Leaders of the G7 major industrialized nations are to hold a videoconference summit on Monday to discuss the coronavirus.

French President Emmanuel Macron said the meeting had been called after discussions with US President Donald Trump and other leaders of the group, composed of the biggest Western economies and Japan.

"We will coordinate our efforts on a vaccine and on treatments and will work on an economic and financial response," Macron tweeted.

As the impact of the pandemic grows on economic and social life across Europe, nations announced new travel restrictions, border controls, school closures and the cancellation of large events.

Italy, which has seen the worst outbreak outside China, remained under near lockdown with people banned from leaving their houses without good reason and all shops except food stores, pharmacies, newspaper stands and tobacconists closed.

Italy's health system is straining under the outbreak, with more than 17,000 infections diagnosed and 1,266 deaths by Friday evening.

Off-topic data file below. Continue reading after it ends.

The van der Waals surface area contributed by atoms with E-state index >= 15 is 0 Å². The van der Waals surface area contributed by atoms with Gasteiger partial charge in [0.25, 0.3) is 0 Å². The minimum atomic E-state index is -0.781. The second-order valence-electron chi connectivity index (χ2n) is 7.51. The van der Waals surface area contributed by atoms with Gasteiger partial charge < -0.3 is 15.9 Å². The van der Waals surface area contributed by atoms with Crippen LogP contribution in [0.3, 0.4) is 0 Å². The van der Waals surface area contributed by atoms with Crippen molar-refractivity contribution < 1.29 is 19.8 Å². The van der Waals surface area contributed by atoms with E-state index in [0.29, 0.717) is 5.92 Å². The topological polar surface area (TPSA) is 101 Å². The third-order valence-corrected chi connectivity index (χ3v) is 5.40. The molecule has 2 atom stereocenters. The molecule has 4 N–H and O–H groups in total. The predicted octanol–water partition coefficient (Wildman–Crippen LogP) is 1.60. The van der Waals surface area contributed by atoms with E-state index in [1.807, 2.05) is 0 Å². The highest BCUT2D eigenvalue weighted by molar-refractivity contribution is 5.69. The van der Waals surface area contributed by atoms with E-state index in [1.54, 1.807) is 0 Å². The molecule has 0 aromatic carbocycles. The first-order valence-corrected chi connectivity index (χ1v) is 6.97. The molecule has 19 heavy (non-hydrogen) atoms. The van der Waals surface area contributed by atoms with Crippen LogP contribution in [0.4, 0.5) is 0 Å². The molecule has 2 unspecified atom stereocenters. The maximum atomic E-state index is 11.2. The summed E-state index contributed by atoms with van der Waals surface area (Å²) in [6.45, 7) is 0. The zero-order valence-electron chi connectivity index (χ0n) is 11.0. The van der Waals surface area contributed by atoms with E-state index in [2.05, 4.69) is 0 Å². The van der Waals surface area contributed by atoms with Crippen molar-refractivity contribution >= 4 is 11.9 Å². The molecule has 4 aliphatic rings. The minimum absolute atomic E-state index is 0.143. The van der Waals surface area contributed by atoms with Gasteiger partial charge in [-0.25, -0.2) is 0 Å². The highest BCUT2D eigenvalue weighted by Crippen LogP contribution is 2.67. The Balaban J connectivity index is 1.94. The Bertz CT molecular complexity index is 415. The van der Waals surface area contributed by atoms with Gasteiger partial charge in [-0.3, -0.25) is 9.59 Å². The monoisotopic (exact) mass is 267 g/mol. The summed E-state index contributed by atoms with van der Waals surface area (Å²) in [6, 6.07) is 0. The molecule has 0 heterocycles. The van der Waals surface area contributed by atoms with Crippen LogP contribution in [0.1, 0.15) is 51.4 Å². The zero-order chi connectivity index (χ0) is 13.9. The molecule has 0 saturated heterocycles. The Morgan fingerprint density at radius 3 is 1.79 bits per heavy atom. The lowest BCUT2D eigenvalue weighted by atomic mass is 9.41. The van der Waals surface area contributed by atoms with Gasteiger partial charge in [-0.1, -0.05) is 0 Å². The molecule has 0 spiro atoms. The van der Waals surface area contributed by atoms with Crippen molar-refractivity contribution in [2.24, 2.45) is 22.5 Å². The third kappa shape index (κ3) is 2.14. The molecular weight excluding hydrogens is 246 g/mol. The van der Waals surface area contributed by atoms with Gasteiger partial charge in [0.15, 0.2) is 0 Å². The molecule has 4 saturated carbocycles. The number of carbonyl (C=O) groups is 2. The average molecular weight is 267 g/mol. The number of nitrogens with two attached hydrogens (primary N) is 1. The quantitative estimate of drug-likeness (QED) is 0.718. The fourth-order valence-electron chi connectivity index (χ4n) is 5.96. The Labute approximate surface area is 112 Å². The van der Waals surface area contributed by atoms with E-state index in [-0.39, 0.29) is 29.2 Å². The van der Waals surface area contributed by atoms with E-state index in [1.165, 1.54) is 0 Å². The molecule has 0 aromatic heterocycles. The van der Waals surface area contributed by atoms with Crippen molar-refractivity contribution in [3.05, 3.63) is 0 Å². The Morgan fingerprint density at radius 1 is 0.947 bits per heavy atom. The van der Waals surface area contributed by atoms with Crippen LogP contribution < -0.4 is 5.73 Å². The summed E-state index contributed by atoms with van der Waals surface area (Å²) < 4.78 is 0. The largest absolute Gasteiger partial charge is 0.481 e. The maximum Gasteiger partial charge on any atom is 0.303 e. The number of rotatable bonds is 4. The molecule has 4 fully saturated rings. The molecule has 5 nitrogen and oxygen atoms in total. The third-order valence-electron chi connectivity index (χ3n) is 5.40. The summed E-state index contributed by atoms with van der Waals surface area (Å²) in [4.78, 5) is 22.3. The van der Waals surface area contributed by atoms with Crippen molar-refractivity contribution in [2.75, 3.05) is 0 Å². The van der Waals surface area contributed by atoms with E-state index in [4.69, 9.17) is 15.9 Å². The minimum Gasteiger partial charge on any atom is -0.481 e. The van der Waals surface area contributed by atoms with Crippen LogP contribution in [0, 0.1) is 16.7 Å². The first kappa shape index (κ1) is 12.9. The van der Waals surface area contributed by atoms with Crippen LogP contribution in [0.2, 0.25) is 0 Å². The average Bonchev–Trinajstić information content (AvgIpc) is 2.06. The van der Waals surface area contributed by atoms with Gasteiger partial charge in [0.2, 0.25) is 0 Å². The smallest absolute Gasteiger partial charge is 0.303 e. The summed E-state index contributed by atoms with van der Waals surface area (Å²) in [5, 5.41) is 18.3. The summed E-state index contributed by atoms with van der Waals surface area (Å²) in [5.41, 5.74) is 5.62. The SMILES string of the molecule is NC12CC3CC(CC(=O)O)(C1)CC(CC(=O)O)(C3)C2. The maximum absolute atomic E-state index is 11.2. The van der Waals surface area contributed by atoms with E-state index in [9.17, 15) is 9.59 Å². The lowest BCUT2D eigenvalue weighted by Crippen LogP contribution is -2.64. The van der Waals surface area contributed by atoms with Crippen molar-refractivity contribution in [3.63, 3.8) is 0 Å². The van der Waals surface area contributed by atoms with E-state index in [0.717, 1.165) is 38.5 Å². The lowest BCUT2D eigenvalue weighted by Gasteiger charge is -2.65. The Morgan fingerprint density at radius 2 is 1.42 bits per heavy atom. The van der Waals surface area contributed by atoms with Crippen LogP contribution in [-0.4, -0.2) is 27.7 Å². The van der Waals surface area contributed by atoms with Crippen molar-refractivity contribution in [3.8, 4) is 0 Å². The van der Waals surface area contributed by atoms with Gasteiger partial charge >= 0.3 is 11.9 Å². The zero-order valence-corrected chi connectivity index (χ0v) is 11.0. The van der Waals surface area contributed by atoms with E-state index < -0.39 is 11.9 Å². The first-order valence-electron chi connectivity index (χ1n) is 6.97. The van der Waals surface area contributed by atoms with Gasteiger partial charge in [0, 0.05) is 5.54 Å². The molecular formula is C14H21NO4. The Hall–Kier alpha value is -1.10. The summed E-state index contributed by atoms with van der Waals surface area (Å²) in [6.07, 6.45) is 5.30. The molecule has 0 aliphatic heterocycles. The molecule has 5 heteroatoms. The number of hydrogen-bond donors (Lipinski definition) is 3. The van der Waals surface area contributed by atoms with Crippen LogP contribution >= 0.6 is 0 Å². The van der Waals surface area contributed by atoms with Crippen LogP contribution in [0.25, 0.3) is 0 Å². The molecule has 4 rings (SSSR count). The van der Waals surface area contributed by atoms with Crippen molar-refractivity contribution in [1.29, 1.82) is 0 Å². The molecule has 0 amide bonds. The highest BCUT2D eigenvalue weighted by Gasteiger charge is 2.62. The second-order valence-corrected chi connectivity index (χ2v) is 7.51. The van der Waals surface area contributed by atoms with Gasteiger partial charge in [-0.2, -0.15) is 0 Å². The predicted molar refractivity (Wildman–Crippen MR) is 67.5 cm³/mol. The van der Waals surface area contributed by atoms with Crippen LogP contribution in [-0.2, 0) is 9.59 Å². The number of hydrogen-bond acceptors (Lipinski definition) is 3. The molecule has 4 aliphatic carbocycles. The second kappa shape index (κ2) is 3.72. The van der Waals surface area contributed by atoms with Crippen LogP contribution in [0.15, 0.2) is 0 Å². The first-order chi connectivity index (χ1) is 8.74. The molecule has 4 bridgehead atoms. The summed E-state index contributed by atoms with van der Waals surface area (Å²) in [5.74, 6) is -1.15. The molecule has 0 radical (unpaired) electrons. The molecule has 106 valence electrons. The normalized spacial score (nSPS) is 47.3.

In Germany, many of its 16 states announced school closures and the country's death toll rose to eight.

Denmark plans to close its borders as of noon Saturday in a drastic move to tackle the coronavirus pandemic, said Prime Minister Mette Frederiksen on Friday.

Frederiksen said the country currently has 801 diagnosed cases.

"All tourists and foreigners who can't prove they have an important reason for visiting Denmark will not be allowed to enter," she said.

Denmark has notified neighbouring Germany, Sweden, and Norway.

Starting on Sunday, Poland will ban entry to the country for foreigners, and international air and train connections will be suspended, Prime Minister Mateusz Morawiecki said.

Citizens are allowed in but will be subject to a two-week quarantine upon re-entry.

Borders will remain open for the flow of goods, he stressed.

Poland will also close stores in shopping malls, except for pharmacies and grocery stores. Clubs, casinos, bars, pubs and restaurants will be closed as of Saturday, although food deliveries will be allowed.